Adopted in October 2009, the Climate Action Plan contains over 100 specific actions to be completed by 2012. These actions include efforts ranging from building bicycle infrastructure to collecting food-scraps from homes for composting and from weatherizing homes to planting trees and restoring natural areas. In general, meaningful progress has been made on the majority of the actions in the plan. Just over half the actions are on track for completion; another one-third percent are underway, but face obstacles or are just getting started; four percent of the actions have been completed; and the remaining 10 percent have not yet been initiated.
Highlights outlined in the report include:
The City and County have made considerable progress in the first year of implementing the Climate Action Plan. Nevertheless, a number of key actions require attention in the coming years.
Major next steps include:
BPS E-news Issue 9
On December 1, 2010, the Portland City Council took the next steps toward making the River Plan a reality for the North Reach of the Willamette River. The River Plan is the first update to the Willamette Greenway Plan in over 20 years.
The River Plan / North Reach provides certainty for industrial development in the working harbor. It also helps ensure that the location and design of development has the least impact on natural resources and the applicant first avoids, then minimizes and finally mitigates for impacts that occur as a result of the project.
Industrial stakeholders requested that the River Plan include an option of paying a fee in lieu of environmental mitigation to allow them to maximize on-site development potential. On December 1 City Council accepted a report that outlined how these in-lieu fees would be calculated.
The Bureau of Environmental Services is currently in the process of developing detailed pre-design cost estimates for two river restoration sites (Swan Island beaches and Doane Creek). The final in-lieu fees will be based on these sites and will be the subject of another City Council hearing in spring 2011.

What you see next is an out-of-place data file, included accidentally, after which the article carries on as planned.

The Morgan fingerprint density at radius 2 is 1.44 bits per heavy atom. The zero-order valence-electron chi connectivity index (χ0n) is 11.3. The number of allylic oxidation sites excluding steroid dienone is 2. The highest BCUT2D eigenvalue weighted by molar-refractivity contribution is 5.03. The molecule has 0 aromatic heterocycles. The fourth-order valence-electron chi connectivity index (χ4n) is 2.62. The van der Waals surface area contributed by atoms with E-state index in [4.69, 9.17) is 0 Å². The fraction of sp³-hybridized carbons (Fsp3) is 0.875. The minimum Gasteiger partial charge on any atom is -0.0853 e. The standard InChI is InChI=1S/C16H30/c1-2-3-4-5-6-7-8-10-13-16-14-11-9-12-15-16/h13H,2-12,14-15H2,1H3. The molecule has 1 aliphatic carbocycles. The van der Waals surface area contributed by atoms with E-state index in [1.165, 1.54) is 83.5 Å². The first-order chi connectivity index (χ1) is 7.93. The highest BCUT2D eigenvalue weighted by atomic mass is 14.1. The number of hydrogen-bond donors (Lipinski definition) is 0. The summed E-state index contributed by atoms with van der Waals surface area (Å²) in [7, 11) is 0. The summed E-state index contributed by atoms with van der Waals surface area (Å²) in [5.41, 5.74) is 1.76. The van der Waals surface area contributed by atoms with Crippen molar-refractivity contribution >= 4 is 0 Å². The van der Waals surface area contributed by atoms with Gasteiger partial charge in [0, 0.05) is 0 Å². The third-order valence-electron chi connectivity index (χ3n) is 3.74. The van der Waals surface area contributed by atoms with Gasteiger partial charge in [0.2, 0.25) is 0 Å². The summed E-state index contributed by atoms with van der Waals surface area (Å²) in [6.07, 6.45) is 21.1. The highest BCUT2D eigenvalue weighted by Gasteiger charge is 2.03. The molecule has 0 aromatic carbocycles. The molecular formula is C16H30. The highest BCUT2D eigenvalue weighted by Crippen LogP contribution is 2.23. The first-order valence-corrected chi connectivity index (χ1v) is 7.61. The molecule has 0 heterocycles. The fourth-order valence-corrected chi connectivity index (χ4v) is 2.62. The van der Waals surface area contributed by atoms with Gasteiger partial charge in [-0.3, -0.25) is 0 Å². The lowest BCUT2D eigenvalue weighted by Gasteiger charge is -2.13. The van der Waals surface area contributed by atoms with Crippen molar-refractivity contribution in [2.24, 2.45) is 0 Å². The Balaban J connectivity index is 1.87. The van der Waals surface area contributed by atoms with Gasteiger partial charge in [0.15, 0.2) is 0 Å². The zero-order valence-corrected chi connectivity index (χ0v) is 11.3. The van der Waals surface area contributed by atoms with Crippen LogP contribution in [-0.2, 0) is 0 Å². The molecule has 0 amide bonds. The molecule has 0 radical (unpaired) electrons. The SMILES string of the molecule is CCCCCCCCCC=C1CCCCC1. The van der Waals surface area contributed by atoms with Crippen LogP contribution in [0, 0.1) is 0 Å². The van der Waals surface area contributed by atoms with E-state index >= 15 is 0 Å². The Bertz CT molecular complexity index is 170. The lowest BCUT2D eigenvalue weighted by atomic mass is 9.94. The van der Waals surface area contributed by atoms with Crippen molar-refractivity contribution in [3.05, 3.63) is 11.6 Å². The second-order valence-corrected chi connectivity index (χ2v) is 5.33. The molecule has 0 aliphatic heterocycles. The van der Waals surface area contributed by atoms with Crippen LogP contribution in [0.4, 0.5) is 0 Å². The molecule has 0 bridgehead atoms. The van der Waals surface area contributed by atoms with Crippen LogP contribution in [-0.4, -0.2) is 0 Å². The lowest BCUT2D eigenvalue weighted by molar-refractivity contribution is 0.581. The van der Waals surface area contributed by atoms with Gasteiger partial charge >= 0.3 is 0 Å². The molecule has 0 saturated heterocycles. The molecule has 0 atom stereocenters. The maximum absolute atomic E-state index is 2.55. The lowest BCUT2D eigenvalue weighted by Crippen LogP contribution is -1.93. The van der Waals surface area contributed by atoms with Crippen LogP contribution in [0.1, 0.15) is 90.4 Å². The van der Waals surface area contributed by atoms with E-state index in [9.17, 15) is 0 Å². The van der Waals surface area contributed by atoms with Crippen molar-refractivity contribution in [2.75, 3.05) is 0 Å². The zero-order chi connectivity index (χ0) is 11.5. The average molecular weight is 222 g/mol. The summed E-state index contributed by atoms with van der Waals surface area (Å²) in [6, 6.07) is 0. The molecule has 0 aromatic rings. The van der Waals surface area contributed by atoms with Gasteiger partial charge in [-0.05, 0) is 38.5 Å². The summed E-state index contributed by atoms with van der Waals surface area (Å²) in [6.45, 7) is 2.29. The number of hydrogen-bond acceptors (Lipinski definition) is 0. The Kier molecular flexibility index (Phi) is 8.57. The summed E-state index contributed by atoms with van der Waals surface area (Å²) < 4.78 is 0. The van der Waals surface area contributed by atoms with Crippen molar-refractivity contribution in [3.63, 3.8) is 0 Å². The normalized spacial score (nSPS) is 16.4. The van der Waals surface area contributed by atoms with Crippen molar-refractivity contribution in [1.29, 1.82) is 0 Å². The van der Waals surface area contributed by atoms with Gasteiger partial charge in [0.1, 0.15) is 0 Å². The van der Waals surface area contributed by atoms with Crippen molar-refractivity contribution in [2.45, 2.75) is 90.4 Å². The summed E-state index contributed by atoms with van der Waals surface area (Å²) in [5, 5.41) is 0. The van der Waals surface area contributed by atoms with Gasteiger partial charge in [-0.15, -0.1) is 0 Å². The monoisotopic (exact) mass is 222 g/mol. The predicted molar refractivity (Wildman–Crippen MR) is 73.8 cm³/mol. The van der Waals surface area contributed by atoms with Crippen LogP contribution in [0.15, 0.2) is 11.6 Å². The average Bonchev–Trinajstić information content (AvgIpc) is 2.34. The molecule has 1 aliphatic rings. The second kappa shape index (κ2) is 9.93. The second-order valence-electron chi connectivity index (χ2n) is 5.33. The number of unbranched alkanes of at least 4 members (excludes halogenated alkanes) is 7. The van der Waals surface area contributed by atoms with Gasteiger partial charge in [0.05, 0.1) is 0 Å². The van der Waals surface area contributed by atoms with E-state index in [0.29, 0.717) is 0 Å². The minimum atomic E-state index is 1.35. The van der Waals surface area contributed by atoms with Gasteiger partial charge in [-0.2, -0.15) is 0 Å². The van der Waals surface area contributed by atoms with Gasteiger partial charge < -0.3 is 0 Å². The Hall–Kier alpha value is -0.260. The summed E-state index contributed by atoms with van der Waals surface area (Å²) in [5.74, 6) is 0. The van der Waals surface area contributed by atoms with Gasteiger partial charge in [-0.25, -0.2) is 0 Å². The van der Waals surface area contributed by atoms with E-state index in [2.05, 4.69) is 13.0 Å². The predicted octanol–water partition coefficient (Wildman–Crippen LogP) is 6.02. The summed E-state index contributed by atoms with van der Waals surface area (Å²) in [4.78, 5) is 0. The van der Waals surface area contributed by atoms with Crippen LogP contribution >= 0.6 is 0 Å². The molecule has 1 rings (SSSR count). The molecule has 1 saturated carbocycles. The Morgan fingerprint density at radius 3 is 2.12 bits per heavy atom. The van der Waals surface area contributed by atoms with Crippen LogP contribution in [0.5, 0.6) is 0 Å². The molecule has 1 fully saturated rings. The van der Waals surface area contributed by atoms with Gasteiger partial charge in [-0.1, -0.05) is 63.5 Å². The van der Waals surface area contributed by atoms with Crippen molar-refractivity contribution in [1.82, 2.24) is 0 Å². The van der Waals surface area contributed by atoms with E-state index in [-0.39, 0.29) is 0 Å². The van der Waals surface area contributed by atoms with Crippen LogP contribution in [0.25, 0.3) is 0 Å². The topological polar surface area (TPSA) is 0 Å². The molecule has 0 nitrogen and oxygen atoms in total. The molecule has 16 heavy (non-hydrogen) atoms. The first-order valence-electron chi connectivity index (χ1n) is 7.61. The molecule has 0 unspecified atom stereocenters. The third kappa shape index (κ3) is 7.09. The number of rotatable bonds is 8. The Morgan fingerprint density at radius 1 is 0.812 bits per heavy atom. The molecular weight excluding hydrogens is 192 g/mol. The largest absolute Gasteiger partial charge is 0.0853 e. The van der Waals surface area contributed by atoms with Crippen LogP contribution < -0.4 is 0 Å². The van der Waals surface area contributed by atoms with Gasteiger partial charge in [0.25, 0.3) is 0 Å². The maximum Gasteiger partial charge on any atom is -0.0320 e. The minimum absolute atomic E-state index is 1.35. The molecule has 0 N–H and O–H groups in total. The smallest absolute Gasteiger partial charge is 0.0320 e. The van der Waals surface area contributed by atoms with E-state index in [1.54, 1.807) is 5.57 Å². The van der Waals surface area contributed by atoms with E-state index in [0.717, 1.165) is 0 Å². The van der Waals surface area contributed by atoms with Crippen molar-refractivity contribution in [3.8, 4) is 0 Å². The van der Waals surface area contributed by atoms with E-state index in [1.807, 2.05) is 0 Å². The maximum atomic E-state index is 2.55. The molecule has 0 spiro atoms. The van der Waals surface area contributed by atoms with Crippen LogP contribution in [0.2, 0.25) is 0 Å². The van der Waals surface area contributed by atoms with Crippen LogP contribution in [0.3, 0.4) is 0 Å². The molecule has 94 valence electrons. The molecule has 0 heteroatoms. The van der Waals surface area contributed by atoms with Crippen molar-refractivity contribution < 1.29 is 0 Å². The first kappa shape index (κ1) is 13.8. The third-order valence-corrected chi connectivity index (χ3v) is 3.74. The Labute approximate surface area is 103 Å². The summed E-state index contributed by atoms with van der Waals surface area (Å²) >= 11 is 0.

These optional in-lieu fees will be in place for two years or until a mitigation bank is developed. A mitigation bank manages land for natural resource values and sells credits created by resource enhancement.
At their meeting City Council also approved a conservation easement with the Siltronic Corporation, a mitigation plan for a portion of the University of Portland property and a new effective date of July 1, 2011 for the River Plan / North Reach.
The Bureau of Planning and Sustainability is also beginning the update of the River Plan / Central Reach as part of the update of the Central City Plan. For more information on either of these projects please contact Sallie Edmunds: email@example.com.
BPS E-news Issue 9
This fall, the Urban Design Studio worked closely with BPS’s Central City team to release Design Central City, Volume I. Prepared as part of a trio of documents for phase one of the Central City 2035 Plan, this report is a starting point to discuss some of the key urban design issues facing Portland’s central city today. Highlights include connections to the Willamette River, opportunities for places on the east and west sides of the river, and more diversity within streets and public spaces.
The vibrancy and financial success of Portland’s Central City can be attributed to coordinated and intentional urban design, land use and transportation planning. Future urban design efforts in the central city must be built on the solid structure of this past work while embracing new approaches to address a series of new challenges and pportunities, like climate change and an aging population.
Design Central City is intended to:
Key findings from Design Central City:
To learn more about the report, visit the Urban Design Studio’s website. You can weigh in on these and other urban design issues for Portland’s Central City in March, 2011 as part of the CC2035 Symposium Series (see article in this issue of e-news). For event updates, visit www.portlandonline.com/bps/cc2035.